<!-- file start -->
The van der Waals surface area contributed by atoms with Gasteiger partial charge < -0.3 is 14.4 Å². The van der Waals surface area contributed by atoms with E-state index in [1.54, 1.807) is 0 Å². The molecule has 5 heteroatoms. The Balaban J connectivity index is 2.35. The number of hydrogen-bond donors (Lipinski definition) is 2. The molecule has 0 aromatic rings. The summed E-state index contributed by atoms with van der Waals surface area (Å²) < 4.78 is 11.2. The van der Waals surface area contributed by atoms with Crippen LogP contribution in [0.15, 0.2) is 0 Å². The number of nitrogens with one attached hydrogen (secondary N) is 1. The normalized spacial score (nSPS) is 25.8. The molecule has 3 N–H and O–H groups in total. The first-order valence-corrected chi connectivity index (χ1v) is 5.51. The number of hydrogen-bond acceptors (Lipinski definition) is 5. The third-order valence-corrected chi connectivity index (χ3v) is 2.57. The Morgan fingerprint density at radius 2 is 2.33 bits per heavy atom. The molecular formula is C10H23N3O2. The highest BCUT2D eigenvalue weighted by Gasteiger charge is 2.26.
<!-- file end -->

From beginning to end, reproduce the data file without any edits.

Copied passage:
The van der Waals surface area contributed by atoms with Gasteiger partial charge < -0.3 is 14.4 Å². The van der Waals surface area contributed by atoms with E-state index in [1.54, 1.807) is 0 Å². The molecule has 5 heteroatoms. The Balaban J connectivity index is 2.35. The number of hydrogen-bond donors (Lipinski definition) is 2. The molecule has 0 aromatic rings. The summed E-state index contributed by atoms with van der Waals surface area (Å²) < 4.78 is 11.2. The van der Waals surface area contributed by atoms with Crippen LogP contribution in [0.15, 0.2) is 0 Å². The number of nitrogens with one attached hydrogen (secondary N) is 1. The normalized spacial score (nSPS) is 25.8. The molecule has 3 N–H and O–H groups in total. The first-order valence-corrected chi connectivity index (χ1v) is 5.51. The number of hydrogen-bond acceptors (Lipinski definition) is 5. The third-order valence-corrected chi connectivity index (χ3v) is 2.57. The Morgan fingerprint density at radius 2 is 2.33 bits per heavy atom. The molecular formula is C10H23N3O2. The highest BCUT2D eigenvalue weighted by Gasteiger charge is 2.26.